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Julia - A new language for technical computing

Published in Automated Trader Magazine Issue 43 Q2 2017

Historically, developers have faced a trade-off between the ease of use of scripting languages and the power and flexibility of lower-level languages. Julia offers the best of both worlds - and allows easy interoperability with existing languages.


Avik Sengupta

Avik Sengupta has worked on risk and trading systems in investment banking for many years, mostly using Java interspersed with snippets of the exotic R and K languages. This experience left him wondering whether there were better things out there. Avik's quest concluded with the appearance of Julia in 2012. He has been happily coding in Julia and contributing to it ever since.


Simon Byrne

Dr Simon Byrne is a quantitative software developer at Julia Computing, where he implements numerical routines for financial and statistical models. Simon has a PhD in Mathematics from the University of Cambridge and has extensive experience in computational statistics and machine learning in both academia and industry. He has been contributing to the Julia project since 2012.

The programming language Julia started from a simple observation. Traditionally, programming languages that focused on numerical computing could be split into two distinct groups: a set of static languages (for example, C, C++, Fortran) that are fast for execution, but slow for development, and another set of dynamic languages (for example, Python, R, Matlab) that are often slow in their execution, but enable rapid development. The creators of Julia asked themselves if such a dichotomy was really necessary. Was there some sort of natural law preventing a numerical programming language from being both high-performing and productive? Overcoming the performance deficiencies of existing high-level scripting languages used in technical computing often requires programmers to choose between two options: either to re-implement portions of their code in low-level systems languages using interfaces provided by the high-level language, or to rewrite completely their high-level language application within a low-level language. To solve this 'two-language problem' a single language is required that addresses both the needs of the computer when constructing code that can be executed extremely fast, as well as the human desire for writing high-level expressive code that captures mathematical ideas in a concise and generic manner.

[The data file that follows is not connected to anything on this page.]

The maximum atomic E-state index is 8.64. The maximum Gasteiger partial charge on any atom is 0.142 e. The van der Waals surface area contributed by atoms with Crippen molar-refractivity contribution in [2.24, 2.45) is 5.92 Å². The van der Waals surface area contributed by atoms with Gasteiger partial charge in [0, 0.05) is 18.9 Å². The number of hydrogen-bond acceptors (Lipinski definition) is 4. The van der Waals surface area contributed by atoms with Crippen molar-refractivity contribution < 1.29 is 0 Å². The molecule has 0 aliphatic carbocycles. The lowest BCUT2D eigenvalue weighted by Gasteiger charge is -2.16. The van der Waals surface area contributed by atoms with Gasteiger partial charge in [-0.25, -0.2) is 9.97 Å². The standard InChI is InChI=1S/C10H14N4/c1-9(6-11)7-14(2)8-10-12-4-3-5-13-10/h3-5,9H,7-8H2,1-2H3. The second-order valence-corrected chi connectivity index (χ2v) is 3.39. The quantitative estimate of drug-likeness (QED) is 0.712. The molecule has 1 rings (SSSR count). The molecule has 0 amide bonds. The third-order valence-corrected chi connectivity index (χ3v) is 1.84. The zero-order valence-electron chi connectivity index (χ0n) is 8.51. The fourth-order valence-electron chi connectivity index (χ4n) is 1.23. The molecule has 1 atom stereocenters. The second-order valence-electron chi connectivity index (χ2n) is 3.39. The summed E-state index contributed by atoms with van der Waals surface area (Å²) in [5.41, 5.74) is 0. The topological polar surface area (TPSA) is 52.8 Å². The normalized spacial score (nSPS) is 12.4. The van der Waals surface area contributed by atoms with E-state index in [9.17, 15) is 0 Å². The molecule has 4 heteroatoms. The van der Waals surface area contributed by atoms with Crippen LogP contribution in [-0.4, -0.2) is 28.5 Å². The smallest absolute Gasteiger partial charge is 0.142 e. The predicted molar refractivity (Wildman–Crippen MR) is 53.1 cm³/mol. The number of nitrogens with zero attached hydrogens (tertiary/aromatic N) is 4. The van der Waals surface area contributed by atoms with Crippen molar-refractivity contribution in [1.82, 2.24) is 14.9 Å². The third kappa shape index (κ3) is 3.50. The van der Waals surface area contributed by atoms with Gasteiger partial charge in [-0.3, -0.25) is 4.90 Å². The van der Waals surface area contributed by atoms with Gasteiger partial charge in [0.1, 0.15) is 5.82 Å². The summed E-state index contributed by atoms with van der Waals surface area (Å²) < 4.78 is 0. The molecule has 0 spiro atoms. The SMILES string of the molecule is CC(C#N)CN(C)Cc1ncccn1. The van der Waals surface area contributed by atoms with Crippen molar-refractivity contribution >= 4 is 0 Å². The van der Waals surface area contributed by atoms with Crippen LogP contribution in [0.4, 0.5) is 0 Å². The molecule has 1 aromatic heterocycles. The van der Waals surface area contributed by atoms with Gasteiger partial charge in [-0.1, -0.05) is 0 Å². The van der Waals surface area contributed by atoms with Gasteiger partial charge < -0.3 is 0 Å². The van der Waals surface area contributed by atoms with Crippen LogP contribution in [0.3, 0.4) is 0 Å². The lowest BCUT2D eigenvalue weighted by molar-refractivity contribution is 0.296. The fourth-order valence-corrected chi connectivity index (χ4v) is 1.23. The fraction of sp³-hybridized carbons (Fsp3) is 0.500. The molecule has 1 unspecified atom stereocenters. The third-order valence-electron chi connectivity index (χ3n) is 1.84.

Julia provides a solution to this two-language problem. It enables developers and end-users from numerous fields to harness this combination of high productivity and high performance to help move ideas from conception to production at speeds that were not previously possible.

Julia has been used in many sectors and industries, but financial services is one of its most natural habitats. It has been used by organisations large and small to calculate regulatory capital, value portfolios and design trading strategies. In this article, we will demonstrate one such example use case, calculating the arbitrage opportunities in FX cross rates. We will show how a complex optimisation problem can be implemented in a few lines of Julia code.

To start with, we will provide a brief introduction to Julia and its capabilities, as many readers might not yet be familiar with the language.